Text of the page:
The year was 1945. The 27th of April to be exact, the sun was beginning to set once again over the French countryside. Benito Mussolini had been captured by Italian partisans that day and would be hung the very next. As the sun settled on the horizon a young pilot, Captain Hans Klose throttled back the engine on his shot up fighter in a vain attempt to conserve fuel. The pilot was now winging his way over the French countryside at near treetop level trying to make it back to base. He had accomplished two succesful sortie’s earlier that day defending the fatherland against the seemingly unceasing waves of American bombers, but now after the latest battle, found himself too far from home to return. His craft had received a number of well placed hits by the Americans and precious fuel was leaking fast from the machines wing tanks. Although his person was not wounded, the aircrafts magazines were empty and he knew he could not survive another dog fight while the lifeblood of the craft leaked to the winds. The pilot quickly arrived at the realization that the only way for personal survive was to set the damaged fighter down as close to Germany as possible. A glimmer of hope survived that he could walk, or better yet steal a car, and make his way home to Germany.
A smooth open field presented itself ahead the spinning propeller so Hans started his descent. The stricken FW 190A bounced only once on the hard packed grassy field before settling down to a smooth roll and taxied up next to a low outbuilding near what looked like a small farmhouse. Hans pulled the throttle back to idle and switched off the magnetos... hardly needing to do so as the engine had already begun sputtering.
He parked the plane as close to the out building as possible and away from the road and the farmhouse.
The pilot slid back the canopy, removed himself from the cockpit for the last time taking maps, a jacket, a pistol and a picture of his wife Petra who waited patiently back home. As Captain Klose began to walk away, he glanced back one more time admiring his still proud fighting machine as it stood ticking quietly in the late afternoon sunlight, the engine slowly cooling. While sparrows flitted from tree to tree, the war at once seemed far away regardless of the bombers contrails that laced the blue sky above.
Hans pulled a small flask from his kit, removed the cap, held it high in a salute to the proud machine and drunk deeply. The cap to the flask was replaced and he headed for the nearest country road, then turned north toward Germany and home. Silently hoping to avoid an errant French farmer's sharp pitchfork during the trek.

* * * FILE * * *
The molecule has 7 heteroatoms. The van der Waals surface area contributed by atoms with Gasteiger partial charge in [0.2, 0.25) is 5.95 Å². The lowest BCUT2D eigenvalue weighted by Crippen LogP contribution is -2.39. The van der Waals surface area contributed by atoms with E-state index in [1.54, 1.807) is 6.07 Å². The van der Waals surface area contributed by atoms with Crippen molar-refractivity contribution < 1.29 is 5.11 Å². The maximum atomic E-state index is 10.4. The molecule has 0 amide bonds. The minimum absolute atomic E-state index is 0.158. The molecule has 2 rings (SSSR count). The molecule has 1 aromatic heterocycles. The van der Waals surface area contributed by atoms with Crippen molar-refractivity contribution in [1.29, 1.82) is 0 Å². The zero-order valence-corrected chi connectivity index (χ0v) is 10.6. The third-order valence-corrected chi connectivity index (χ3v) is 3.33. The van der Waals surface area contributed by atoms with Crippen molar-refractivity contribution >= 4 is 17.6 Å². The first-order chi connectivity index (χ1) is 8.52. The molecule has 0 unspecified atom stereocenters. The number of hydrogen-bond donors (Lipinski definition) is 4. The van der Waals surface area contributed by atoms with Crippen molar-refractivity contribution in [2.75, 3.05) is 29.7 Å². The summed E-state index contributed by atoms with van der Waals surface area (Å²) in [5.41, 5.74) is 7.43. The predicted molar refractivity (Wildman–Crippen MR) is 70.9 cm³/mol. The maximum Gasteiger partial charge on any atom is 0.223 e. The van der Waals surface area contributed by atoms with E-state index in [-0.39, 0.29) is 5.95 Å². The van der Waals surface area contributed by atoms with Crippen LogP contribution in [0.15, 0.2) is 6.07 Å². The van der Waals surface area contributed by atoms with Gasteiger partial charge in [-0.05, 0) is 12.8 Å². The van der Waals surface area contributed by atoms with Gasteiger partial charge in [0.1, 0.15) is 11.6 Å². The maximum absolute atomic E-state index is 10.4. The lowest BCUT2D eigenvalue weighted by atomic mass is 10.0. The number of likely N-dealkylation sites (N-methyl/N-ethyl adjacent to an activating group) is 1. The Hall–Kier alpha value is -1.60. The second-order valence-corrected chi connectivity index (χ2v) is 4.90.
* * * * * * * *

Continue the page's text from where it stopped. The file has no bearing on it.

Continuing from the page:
4 months later the U.S. Army arrived at the farm of Hervé Thomas with the express purpose of decommissioning the now abandon fighter. The guns were removed and a few pictures taken along with noting the aircrafts serial numbers for historical record.
Hervé considered the aircraft to be a nuisance at first… but his sheep liked sleeping in the shadow of the wings so he figured he could let it be for now.
Years passed while the tires rotted to the ground while mice lived in the fuselage. Farmer Thomas tossed a tarp over the cowl thinking that the powerful engine might be worth something someday while wondering why his cat seemed to be so interested in the grounded aircraft.
Every surviving Warbird on this planet. be it in private ownership or a museum somewhere, owes its life to many many people down the years. Each has a story to tell and the tiny number of surviving German Focke-Wolf fighters that remain can be counted on slightly more than one hand. However it could happen! The above story is fiction of course but as my story goes... the aircraft was eventually sold and shipped to America where it began an annual campaign at Reno Air Races.
You see, the German FW 190 contained a mighty BMW 14 cylinder turbo supercharged radial engine capable of producing between 1560 and 2000 bhp. Just imagine what it could do today with modern fuel management technology? The engine was originally built under license to Pratt & Whitney beginning in the 30's, the Germans made many innovative improvements culminating in a beautiful powerplant! A parallel universe if you will.
I unfortunately did not get the model finished before the weather changed so these pictures were taken outside under a very cloudy and overcast sky. The pictures were shot against a blue backdrop, which I then replaced with swiped pictures from Google Images. The electric motor for spinning the propeller worked great and can spin at over 10,000 rpm without the prop running on 13 volts. With the prop a bit slower… but even so the darned camera still managed to stop the prop. So I simply left the blades off and applied a touch of photoshop.
So sue me, at least its done before the deadline!
Edited by Jairus, 08 October 2010 - 12:57 PM.